The Army plans to go from 11 CABs down to 10, cutting the one in Korea, and meeting the country’s needs through a rotational basis beginning in 2019.
Additionally, the commission is so serious about keeping a CAB in Korea, it notes that if the Army does go down to 10 CABs, the service should find another CAB to cut.
While the commission advocates for a forward-stationed CAB, it is recommending the Army keep a rotational armored BCT in Korea instead of a forward-stationed one. The commanders in Korea “get a fully manned, fully equipped, at the peak of readiness BCT when they show up, when they land in Korea,” Ham said, “and they are able to sustain that throughout the year-long rotational deployment that they have.”
Keeping an 11th CAB in the Army doesn’t come cheap and would likely cost the service around $1.9 billion.
The commissioners expect more pushback on a few of their recommendations, according to Ham and Lamont. The commission recommends that the Army consider divesting two regular Army infantry brigade combat teams to find the manning to address other shortfalls in places like short-range air defense, other missile defense, tactical mobility, and the military police, Ham said.
“I suspect that there will be significant resistance to doing that,” he added.
Because end-strength increases are unlikely and knowing the Army will be forced to make some hard decisions going forward, the commission decided to make such a recommendation, Ham explained.
But it’s far from a perfect solution.
“Even if the Army were to make the decision to inactive the two IBCTs from the regular Army, that yields you a fair number of manning spaces — somewhere in the neighborhood of 7,000 or 7,500 — that you can distribute for other needs but it doesn’t give you much money,” Ham said. “IBCTs are not very equipment-intensive and the equipment that they have is not hugely expensive.”
The Army has a modernization problem, the commission finds.
By placing a priority on readiness and force capacity, modernization has suffered, and that limited investment is “a source of significant long-term concern, the report states.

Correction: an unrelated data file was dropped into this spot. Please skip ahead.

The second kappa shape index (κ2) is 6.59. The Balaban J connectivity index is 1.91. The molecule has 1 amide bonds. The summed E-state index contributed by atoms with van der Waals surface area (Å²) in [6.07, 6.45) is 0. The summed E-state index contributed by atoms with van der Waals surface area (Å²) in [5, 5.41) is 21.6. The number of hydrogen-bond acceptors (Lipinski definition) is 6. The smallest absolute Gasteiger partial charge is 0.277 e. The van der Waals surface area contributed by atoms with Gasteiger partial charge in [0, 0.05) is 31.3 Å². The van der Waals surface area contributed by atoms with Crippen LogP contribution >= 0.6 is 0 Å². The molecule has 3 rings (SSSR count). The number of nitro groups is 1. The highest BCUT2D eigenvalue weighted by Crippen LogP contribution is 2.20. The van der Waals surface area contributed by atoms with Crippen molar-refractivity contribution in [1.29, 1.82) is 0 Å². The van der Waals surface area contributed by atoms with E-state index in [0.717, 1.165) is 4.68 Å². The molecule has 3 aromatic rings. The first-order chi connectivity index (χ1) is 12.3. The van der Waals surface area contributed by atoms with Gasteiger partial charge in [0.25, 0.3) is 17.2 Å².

Mounted Soldier Systems programs, aviation, communications and ground combat vehicles are “vulnerable” to further reductions, the commission warns. And there are “unacceptable” shortfalls in aviation survivability; short-range air defense artillery (SHORAD); chemical, biological, radiological, and nuclear (CBRN); field artillery; and Army watercraft,” the report lists.
The shortfalls “cause major concerns” in the homeland and other contingencies like Europe and the Korean Peninsula and are fleshed out more in classified annex.
Reducing the Army by two IBCTs would help free up manpower to shore up some of these shortfalls, the commission believes.
Capitol Hill Reacts
There was muted reaction from lawmakers ahead of the report's official release. Only a few members of Congress had been briefed by early Thursday afternoon.
Senate Armed Services Chairman John McCain, R-Ariz., had been briefed on the report early Thursday, but he said he had to study it further.
“Tentatively, I am very much in agreement with their conclusions,” he said.
Sen. Lindsey Graham, R-S.C., co-chairman of the Senate National Guard Caucus and a member of the Senate Armed Services Committee, voiced support for a Army on Thursday morning, ahead of a staff briefing on the findings.
"The future of the Army for me is the best and the biggest," Graham said. "I want it to be the best and the biggest because I want it to deter war, I want it to be able to operate nimbly. That's the perspective I view this report from and any other reform of the military.
"If we can save money great, but I want to have capabilities no one else possesses," Graham said. "I want a nimble outfit that can hit you with steel and hit you in the dark when you don't even know they're there."
Sen. Patrick Leahy, the other co-chairman of the Senate National Guard Caucus, said he had not read the report, but has previously voiced opposition to the Aviation Restructure Initiative .
“The wars we were in, they couldn’t handle them without the Guard, and the cost of training is far less with the Guard, so keep that alive,” said Leahy, D-Vt. “You want to encourage people to learn these skills in the Guard.”
Sen. Jeff Sessions, chairman of the Senate Armed Services Strategic Forces Subcommittee, when told of the report's conclusions on end-strength, said he was "comfortable" with 450,000 as a floor for the active-duty Army. Though there have size comparisons with the Army of 2001, he said, the Army of today is better equipped and more battle-hardened.
"The numbers don't have to be a lot higher," said Sessions, R-Ala. "Maybe we can get away with not a lot higher numbers because what we have is better better configured, its more combat oriented."
Though his home state contains the Army aviation school, Sessions offered no definitive position on the Apache transfers and said he preferred to "let it play out."
"I don't think it demeans the Guard, but there are some good arguments for the Guard maintaining [Apaches]," he said.
Joe Gould contributed to this report.